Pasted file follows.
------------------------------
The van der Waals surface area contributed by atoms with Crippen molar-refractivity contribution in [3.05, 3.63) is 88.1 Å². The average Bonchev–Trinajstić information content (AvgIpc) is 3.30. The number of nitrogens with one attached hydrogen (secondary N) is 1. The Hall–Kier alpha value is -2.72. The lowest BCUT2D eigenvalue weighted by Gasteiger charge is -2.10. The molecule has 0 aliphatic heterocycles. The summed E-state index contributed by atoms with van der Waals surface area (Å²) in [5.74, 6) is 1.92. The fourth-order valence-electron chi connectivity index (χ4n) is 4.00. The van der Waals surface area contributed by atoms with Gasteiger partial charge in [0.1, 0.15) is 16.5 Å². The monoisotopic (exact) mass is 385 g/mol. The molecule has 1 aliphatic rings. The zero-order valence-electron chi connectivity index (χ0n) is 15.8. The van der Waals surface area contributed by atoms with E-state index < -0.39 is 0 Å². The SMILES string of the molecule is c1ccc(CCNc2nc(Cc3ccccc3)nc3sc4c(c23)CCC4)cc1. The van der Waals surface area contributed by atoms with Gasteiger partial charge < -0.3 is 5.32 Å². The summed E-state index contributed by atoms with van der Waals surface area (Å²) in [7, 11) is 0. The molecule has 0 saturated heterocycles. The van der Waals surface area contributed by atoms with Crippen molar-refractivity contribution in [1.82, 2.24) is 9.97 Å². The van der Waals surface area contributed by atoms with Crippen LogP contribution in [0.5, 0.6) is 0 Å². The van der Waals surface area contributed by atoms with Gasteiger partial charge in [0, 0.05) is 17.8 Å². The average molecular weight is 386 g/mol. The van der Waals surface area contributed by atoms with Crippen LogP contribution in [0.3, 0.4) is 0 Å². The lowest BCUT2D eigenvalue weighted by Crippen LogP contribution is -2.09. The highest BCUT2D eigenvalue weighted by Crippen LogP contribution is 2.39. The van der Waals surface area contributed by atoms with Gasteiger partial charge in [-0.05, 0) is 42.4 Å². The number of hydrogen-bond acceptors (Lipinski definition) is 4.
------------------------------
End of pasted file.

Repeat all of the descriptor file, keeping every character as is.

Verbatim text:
The van der Waals surface area contributed by atoms with Crippen molar-refractivity contribution in [3.05, 3.63) is 88.1 Å². The average Bonchev–Trinajstić information content (AvgIpc) is 3.30. The number of nitrogens with one attached hydrogen (secondary N) is 1. The Hall–Kier alpha value is -2.72. The lowest BCUT2D eigenvalue weighted by Gasteiger charge is -2.10. The molecule has 0 aliphatic heterocycles. The summed E-state index contributed by atoms with van der Waals surface area (Å²) in [5.74, 6) is 1.92. The fourth-order valence-electron chi connectivity index (χ4n) is 4.00. The van der Waals surface area contributed by atoms with Gasteiger partial charge in [0.1, 0.15) is 16.5 Å². The monoisotopic (exact) mass is 385 g/mol. The molecule has 1 aliphatic rings. The zero-order valence-electron chi connectivity index (χ0n) is 15.8. The van der Waals surface area contributed by atoms with E-state index < -0.39 is 0 Å². The SMILES string of the molecule is c1ccc(CCNc2nc(Cc3ccccc3)nc3sc4c(c23)CCC4)cc1. The van der Waals surface area contributed by atoms with Gasteiger partial charge < -0.3 is 5.32 Å². The summed E-state index contributed by atoms with van der Waals surface area (Å²) in [7, 11) is 0. The molecule has 0 saturated heterocycles. The van der Waals surface area contributed by atoms with Crippen molar-refractivity contribution in [1.82, 2.24) is 9.97 Å². The van der Waals surface area contributed by atoms with Crippen LogP contribution in [0.5, 0.6) is 0 Å². The van der Waals surface area contributed by atoms with Gasteiger partial charge in [0, 0.05) is 17.8 Å². The average molecular weight is 386 g/mol. The van der Waals surface area contributed by atoms with Crippen LogP contribution in [0.3, 0.4) is 0 Å². The lowest BCUT2D eigenvalue weighted by Crippen LogP contribution is -2.09. The highest BCUT2D eigenvalue weighted by Crippen LogP contribution is 2.39. The van der Waals surface area contributed by atoms with Gasteiger partial charge in [-0.05, 0) is 42.4 Å². The number of hydrogen-bond acceptors (Lipinski definition) is 4.